That spring period became even more surreal for Quinn when her teammate and housemate Pauline Peyraud-Magnin caught covid in March, leaving her bed ridden and barely able to summon up the strength to walk from her bedroom to the kitchen. “It was really scary because it was the start of the pandemic and not much was known about the virus. We were sharing the kitchen but thankfully I didn’t get any symptoms.
“It was a blur when I think back to it now but it was a really stressful time, I had my family in Ireland and I didn’t know whether I could go home or not. Can I go to the shop and go out and exercise? But once Pauline got over the virus, it was really good to have each other.” Attentions turned to the next move for Louise with many Arsenal fans expecting a queue of WSL clubs vying for her signature.
“There were options in England but they didn’t work out,” she explains. “I was open to staying in England and I would be open to playing in the WSL again but when I assessed all of my options, Fiorentina was the best move for me. I needed to play and Fiorentina have Champions League football as well. Arsenal played Fiorentina in the Champions League last season and they were a really exciting team. There was also the opportunity to get to know Italian football and play huge teams like Roma, Milan, Juventus and to live in a beautiful city like Florence.”
— ACF Fiorentina Femminile (@ACF_Womens) November 17, 2020
It’s not the first time Quinn has played outside of Ireland and England, she spent three years at Eskilstuna United in Sweden prior to joining Notts County. However, she admits this move pushed her “further out of the comfort zone,” especially during a global pandemic moving to a country that had been especially hard hit.
“It meant moving further away from my family. In England, I knew I could get home to Ireland more easily, I lived 20 minutes from Luton Airport so sometimes I could go home just for 24 hours. Now because of the situation I haven’t been able to have friends and family come visit this beautiful place where I live has been tough, but I have grown a lot from this experience.”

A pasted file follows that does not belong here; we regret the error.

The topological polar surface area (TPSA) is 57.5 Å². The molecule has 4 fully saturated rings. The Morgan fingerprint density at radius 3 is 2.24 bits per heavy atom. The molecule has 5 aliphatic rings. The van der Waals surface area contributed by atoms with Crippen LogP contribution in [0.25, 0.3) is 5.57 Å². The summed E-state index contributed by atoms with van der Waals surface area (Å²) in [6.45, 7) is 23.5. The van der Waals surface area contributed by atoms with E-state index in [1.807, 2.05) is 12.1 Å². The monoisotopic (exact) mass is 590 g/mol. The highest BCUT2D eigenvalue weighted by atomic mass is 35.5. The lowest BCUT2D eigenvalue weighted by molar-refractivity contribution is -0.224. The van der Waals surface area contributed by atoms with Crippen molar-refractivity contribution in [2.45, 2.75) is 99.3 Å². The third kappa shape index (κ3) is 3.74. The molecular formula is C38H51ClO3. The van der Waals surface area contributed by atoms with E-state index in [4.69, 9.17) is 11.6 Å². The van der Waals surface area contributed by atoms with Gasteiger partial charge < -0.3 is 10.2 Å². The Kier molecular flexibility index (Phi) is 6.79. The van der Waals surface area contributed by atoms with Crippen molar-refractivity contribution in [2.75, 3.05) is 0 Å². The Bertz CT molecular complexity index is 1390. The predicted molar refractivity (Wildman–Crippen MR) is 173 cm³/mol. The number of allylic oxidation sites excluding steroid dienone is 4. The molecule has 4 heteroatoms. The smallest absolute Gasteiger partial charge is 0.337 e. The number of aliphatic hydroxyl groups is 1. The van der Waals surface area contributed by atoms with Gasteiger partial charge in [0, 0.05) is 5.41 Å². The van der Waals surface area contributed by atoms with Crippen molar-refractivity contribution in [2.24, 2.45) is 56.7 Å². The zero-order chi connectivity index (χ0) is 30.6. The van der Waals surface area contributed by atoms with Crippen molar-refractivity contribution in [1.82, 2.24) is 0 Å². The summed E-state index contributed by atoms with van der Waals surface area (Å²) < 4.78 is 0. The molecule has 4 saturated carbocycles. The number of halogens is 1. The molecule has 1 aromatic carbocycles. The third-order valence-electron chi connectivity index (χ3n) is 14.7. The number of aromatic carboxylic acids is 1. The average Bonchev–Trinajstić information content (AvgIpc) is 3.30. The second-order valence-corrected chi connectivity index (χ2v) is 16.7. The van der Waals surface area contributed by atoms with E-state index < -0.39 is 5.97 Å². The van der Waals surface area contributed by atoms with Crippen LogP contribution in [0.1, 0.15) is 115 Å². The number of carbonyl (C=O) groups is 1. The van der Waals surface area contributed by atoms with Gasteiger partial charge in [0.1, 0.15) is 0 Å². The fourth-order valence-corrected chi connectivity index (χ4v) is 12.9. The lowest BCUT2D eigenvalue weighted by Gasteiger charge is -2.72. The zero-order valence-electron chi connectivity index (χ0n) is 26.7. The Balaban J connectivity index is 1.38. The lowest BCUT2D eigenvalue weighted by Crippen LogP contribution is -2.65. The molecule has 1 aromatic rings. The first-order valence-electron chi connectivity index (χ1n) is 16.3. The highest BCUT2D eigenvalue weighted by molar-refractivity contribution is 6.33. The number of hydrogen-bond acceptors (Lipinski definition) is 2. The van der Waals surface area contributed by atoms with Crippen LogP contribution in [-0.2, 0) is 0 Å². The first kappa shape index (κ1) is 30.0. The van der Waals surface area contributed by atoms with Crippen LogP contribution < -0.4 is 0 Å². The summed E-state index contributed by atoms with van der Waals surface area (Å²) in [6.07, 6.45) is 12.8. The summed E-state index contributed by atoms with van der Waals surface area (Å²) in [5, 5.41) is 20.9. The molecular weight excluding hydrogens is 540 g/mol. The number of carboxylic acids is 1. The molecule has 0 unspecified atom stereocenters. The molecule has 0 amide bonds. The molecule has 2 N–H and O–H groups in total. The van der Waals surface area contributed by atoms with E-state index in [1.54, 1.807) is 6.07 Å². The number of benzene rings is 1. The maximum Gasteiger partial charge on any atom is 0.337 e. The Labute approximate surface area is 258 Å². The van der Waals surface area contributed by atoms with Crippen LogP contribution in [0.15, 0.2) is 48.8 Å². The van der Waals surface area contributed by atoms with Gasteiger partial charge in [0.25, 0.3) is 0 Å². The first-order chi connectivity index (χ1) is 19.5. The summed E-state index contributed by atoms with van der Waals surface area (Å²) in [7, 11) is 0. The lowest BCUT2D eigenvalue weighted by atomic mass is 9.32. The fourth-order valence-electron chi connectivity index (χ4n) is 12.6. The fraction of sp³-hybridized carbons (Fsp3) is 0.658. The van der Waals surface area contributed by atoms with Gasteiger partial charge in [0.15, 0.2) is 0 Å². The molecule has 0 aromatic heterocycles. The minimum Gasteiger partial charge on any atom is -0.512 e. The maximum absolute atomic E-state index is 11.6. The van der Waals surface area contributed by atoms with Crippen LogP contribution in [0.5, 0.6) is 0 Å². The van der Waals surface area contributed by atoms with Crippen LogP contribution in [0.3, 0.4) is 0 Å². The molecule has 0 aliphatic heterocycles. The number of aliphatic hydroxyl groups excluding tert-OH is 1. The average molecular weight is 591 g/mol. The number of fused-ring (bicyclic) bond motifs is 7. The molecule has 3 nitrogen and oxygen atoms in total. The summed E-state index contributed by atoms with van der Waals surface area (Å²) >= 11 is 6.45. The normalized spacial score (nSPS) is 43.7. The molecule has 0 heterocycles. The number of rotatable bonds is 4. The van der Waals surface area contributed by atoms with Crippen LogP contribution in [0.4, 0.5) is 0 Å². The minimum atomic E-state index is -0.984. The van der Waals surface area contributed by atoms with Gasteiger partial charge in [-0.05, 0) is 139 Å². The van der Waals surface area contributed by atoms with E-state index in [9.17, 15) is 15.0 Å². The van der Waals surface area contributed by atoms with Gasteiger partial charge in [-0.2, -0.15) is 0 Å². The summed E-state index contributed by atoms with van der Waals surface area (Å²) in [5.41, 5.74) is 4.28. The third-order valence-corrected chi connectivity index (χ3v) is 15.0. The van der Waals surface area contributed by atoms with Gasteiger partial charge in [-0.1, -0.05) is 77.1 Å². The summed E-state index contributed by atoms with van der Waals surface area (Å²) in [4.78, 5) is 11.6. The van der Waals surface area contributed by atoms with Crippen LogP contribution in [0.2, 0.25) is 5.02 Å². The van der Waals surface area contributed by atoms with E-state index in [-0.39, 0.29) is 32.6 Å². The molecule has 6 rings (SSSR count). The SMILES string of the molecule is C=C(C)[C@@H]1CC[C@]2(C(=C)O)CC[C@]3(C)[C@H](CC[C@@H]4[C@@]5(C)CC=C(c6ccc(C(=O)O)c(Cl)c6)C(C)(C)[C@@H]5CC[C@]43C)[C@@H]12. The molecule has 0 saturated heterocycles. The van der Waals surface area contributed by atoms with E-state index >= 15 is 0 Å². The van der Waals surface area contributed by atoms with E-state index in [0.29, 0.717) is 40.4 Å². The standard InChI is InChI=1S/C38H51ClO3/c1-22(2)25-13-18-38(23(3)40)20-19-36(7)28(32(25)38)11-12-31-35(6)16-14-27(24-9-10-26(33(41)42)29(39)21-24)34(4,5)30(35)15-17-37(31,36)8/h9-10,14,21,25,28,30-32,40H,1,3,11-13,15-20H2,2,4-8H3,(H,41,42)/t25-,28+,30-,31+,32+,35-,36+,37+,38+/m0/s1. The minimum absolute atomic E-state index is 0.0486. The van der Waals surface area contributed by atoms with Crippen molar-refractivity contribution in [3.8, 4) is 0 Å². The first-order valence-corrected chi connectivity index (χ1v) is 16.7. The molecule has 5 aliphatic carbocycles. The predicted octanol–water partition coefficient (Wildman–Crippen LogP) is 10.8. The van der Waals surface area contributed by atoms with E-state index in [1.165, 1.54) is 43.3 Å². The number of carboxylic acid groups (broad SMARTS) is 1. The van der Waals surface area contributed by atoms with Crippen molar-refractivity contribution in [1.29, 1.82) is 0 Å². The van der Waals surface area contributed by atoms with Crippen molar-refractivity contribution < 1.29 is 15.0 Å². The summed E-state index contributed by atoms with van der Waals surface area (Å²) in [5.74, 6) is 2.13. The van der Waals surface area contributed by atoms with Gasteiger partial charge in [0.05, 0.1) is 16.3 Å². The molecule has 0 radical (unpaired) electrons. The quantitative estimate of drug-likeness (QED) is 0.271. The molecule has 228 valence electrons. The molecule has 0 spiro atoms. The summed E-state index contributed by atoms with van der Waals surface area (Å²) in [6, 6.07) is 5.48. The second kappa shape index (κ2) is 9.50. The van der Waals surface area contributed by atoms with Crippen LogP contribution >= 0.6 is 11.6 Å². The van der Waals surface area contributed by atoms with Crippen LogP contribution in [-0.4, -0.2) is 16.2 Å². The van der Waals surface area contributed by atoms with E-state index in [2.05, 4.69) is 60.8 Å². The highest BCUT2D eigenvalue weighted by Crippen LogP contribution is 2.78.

Louise lives alone in an apartment just outside of the city centre. “I was happy to have my own space and especially given the pandemic. I think living alone also pushes you to get out of your comfort zone, to get out of your apartment and be more social. A couple of days ago I just cycled around the city for three hours and obviously there are no tourists around at the moment, so I was just cycling around these empty streets next to the river and around some of the most historic monuments in Europe.
“They’ve dropped some restrictions around the city lately so you can sit inside cafes and I got brunch with some of the girls for the first time in months the other day.” Louise already had one familiar face when she joined Fiorentina, ex-Gunner Janni Arnth joined the club in the summer of 2019. “I spoke to Janni when I had the offer from Fiorentina to get a sense of the club and the league. The league here isn’t fully professional yet but the contracts are basically professional and Janni told me this was a club really on the up and that was the sense I got from the manager too.”
I ask Louise whether she planned to have a nomadic career and to play in different countries at the outset of her career- she explained that it’s still difficult for a female footballer to fully plan a career path. “It’s mainly just circumstances, I have learned that you never really have a clue what’s coming. Sweden was the best thing that could’ve happened to me really because I worked my way up with a second division club that ended up qualifying for the Champions League.